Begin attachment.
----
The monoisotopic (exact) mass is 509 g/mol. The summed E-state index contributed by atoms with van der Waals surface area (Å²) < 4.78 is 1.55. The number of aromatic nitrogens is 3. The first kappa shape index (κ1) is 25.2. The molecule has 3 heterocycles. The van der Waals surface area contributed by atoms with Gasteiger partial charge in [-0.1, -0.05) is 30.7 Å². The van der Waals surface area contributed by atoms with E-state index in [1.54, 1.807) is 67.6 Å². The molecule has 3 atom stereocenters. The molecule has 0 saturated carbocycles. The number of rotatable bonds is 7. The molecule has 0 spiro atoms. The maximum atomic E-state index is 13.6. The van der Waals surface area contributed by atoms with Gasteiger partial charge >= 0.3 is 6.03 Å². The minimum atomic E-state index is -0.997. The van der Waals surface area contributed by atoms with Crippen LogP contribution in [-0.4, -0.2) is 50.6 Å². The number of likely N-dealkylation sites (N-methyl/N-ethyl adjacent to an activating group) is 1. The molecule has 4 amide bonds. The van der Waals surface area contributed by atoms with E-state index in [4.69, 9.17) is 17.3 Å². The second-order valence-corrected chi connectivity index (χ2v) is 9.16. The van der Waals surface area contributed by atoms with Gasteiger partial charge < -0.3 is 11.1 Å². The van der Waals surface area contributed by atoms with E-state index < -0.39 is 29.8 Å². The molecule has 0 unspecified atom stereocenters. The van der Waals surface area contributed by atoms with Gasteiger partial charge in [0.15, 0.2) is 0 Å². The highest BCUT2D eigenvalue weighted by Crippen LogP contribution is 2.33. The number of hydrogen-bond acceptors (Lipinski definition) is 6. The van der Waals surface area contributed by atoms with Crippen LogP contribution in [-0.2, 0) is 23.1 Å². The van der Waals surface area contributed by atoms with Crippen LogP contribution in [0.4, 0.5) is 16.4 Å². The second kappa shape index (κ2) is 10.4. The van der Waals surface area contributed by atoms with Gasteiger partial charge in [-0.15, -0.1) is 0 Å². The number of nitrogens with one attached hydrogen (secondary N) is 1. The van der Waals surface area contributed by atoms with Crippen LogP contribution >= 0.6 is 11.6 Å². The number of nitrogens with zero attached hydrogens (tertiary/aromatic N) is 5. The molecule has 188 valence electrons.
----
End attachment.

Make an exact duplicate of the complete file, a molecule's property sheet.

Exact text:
The monoisotopic (exact) mass is 509 g/mol. The summed E-state index contributed by atoms with van der Waals surface area (Å²) < 4.78 is 1.55. The number of aromatic nitrogens is 3. The first kappa shape index (κ1) is 25.2. The molecule has 3 heterocycles. The van der Waals surface area contributed by atoms with Gasteiger partial charge in [-0.1, -0.05) is 30.7 Å². The van der Waals surface area contributed by atoms with E-state index in [1.54, 1.807) is 67.6 Å². The molecule has 3 atom stereocenters. The molecule has 0 saturated carbocycles. The number of rotatable bonds is 7. The molecule has 0 spiro atoms. The maximum atomic E-state index is 13.6. The van der Waals surface area contributed by atoms with Gasteiger partial charge >= 0.3 is 6.03 Å². The minimum atomic E-state index is -0.997. The van der Waals surface area contributed by atoms with Crippen LogP contribution in [-0.4, -0.2) is 50.6 Å². The number of likely N-dealkylation sites (N-methyl/N-ethyl adjacent to an activating group) is 1. The molecule has 4 amide bonds. The van der Waals surface area contributed by atoms with E-state index in [4.69, 9.17) is 17.3 Å². The second-order valence-corrected chi connectivity index (χ2v) is 9.16. The van der Waals surface area contributed by atoms with Gasteiger partial charge < -0.3 is 11.1 Å². The van der Waals surface area contributed by atoms with E-state index < -0.39 is 29.8 Å². The molecule has 0 unspecified atom stereocenters. The van der Waals surface area contributed by atoms with Gasteiger partial charge in [0.15, 0.2) is 0 Å². The highest BCUT2D eigenvalue weighted by Crippen LogP contribution is 2.33. The number of hydrogen-bond acceptors (Lipinski definition) is 6. The van der Waals surface area contributed by atoms with Crippen LogP contribution in [-0.2, 0) is 23.1 Å². The van der Waals surface area contributed by atoms with Crippen LogP contribution in [0.4, 0.5) is 16.4 Å². The second kappa shape index (κ2) is 10.4. The van der Waals surface area contributed by atoms with Gasteiger partial charge in [-0.15, -0.1) is 0 Å². The number of nitrogens with one attached hydrogen (secondary N) is 1. The van der Waals surface area contributed by atoms with Crippen LogP contribution >= 0.6 is 11.6 Å². The number of nitrogens with zero attached hydrogens (tertiary/aromatic N) is 5. The molecule has 188 valence electrons.